Can the S&P Hold Above 4,000? Will Fed Presidents Change Market Expectations?
The S&P 500 closed on the cusp of 4,000 last week; while this is still nearly 800 points from an all-time-high if it should break through and hold, it could have positive psychological value for equity markets.
Two reports this week that have the potential to drive direction are both released on Wednesday. They are the December numbers on retail sales and the Fed’s Beige Book. Earnings season is also in full swing beginning this week. The reporting results of companies such as Netflix on Thursday may have an impact and set the stage for specific sectors and markets.
The Beige Book will provide a sense of economic conditions across the 12 Federal Reserve Districts, measuring the period between late November and early January. The tone of the last three releases points toward the US economy sitting on the brink of recession. There will be information on how interest rates are impacting housing markets and the strength of the labor market in different districts. The evidence in the report could mean the difference between a 0.25% increase or a 0.50% increase after the FOMC meeting held on January 31 through February 1.
- US Markets and Government Offices closed (MLK Jr. Day).
- 8:30 AM ET, The Empire State Manufacturing Index disappointed in December with a reading of minus 11.2. The estimate for January is less negative minus 7.5. It tallies, each first of the month, the same pool of roughly 200 manufacturing executives (usually the CEO or the president) responses to a questionnaire on an assortment of indicators from the previous month.
- 3:00 PM ET, John Williams, the President of the Federal Reserve Bank of New York will be speaking. The New York Fed President is a particularly influential voting member of the FOMC. There is the possibility of insight into how that member may have changed their leaning on policy, which could impact markets.
- 8:30 AM ET, PPI- Final Demand Numbers will be released for December; they are expected to have fallen 0.1 percent on the month for a year-over-year increase of 6.8%. This would compare with a 7.4% year-over-year level in November.
- 8:30 AM ET, Retail Sales are expected to fall 0.9% in December on top of November’s weaker-than-expected 0.6% decline. Ex-vehicle sales slipped 0.2% in November, with this measure expected to fall 0.5% in December. When excluding both vehicles and gasoline, sales are expected to read 0.1% higher.
- 9:00 AM ET, the President of the Atlanta Fed, Raphael Bostic, will be speaking. Any time a voting member of the FOMC is speaking publicly, there is the potential for insight into how that member may have adjusted their leaning on policy. Atlanta Fed events are often broadcast live on this YouTube channel.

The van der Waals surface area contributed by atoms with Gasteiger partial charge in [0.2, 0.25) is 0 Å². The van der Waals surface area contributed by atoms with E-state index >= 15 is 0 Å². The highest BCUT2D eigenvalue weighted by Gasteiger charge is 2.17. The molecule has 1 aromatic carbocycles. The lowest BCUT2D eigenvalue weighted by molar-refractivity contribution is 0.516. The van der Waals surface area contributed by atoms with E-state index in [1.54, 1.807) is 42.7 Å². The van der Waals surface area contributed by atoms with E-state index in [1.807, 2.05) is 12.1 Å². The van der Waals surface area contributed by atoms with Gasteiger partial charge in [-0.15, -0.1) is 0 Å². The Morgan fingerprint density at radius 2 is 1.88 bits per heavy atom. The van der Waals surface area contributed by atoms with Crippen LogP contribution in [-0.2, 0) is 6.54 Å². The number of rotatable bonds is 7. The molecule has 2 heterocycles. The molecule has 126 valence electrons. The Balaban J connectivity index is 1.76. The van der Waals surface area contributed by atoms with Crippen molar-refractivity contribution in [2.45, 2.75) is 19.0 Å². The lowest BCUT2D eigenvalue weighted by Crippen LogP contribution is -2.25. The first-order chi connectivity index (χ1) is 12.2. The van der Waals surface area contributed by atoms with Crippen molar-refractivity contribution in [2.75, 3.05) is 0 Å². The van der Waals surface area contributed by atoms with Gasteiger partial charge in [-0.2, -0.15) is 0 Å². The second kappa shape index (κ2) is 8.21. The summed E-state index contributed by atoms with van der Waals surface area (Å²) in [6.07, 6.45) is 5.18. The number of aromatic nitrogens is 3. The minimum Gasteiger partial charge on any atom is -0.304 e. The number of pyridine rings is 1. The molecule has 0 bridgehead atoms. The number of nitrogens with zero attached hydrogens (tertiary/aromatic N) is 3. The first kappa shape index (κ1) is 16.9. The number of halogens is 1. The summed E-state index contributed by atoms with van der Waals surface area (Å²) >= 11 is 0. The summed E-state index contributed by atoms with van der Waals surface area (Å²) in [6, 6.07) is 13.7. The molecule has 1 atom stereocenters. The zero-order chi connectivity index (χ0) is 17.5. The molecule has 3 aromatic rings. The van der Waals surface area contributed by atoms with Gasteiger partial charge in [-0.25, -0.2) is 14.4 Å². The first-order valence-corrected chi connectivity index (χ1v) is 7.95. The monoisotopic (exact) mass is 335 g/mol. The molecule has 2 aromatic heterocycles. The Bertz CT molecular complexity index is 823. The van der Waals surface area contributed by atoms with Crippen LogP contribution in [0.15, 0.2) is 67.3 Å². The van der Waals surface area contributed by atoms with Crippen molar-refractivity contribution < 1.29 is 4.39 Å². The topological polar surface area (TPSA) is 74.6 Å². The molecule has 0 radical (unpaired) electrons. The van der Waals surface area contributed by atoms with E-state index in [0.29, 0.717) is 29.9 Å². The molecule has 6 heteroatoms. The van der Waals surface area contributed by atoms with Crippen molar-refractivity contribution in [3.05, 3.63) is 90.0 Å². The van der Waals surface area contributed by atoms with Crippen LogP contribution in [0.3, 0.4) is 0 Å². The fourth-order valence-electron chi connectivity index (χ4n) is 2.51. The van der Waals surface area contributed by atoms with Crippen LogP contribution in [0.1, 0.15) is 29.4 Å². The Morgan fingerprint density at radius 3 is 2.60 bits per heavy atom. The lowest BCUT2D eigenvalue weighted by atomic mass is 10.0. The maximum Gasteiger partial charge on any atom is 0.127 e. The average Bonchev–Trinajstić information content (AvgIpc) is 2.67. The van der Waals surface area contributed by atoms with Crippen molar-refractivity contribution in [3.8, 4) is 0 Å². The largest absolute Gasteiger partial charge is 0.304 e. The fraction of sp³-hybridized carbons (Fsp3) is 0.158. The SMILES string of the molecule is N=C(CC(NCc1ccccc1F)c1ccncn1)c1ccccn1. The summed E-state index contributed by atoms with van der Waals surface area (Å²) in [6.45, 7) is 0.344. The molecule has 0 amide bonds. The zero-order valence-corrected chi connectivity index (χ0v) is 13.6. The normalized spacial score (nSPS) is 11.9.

- 9:15 AM ET, Industrial Production has been contracting, and further the contraction is expected to continue with a consensus loss estimate of 0.1% for December. Manufacturing output is expected to fall 0.2%.
- 9:30 AM ET, the Chief Executive Officer of the St. Louis Fed, James Bullard, will be speaking.
- 10:00 AM ET, Business inventories in November are expected to rise 0.4% following a 0.3% build in October.
- 2:00 PM ET, Beige Book Release.
- 8:30 AM ET, December’s annualized rates are expected at 1.358 million for starts and 1.380 million for permits which would compare with 1.427 and 1.342 million in November.
- 8:30 AM ET, Jobless claims for the January 14 week are expected to rise slightly to 215,000 versus 205,000 and 206,000 in the two prior weeks.
- 8:30 AM ET, The Philadelphia Fed manufacturing index is expected to come in at minus 10.0 in January. This report has been contracting for six of the last seven reports.
- 9:00 AM ET, Federal Reserve Bank of Boston Fed President Susan Collins is scheduled to speak.
- The debt ceiling may be reached as per US Treasury Secretary Janet Yellen.
• 10:00 AM ET, Existing home sales in December are expected to have declined further to a 3.955 million annualized rate versus November’s lower-than-expected 4.090 million.
1:00 PM ET, Better World Acquisition (BWAC) will be interviewed in a C-Suite style interview. A video will be made available here on Channelchek.
The Federal Reserve members can impact longer-term interest rates by impacting expectations they set through their speeches. Some say their voices have been drowned out by analysts and media reporting. For this reason, Fed rhetoric may become elevated as we approach the next FOMC meeting that begins late month.
Earnings season begins to ramp up just as a major index at psychologically important levels. This could be what sets the tone for the stock market and various sectors for the first quarter.
Managing Editor, Channelchek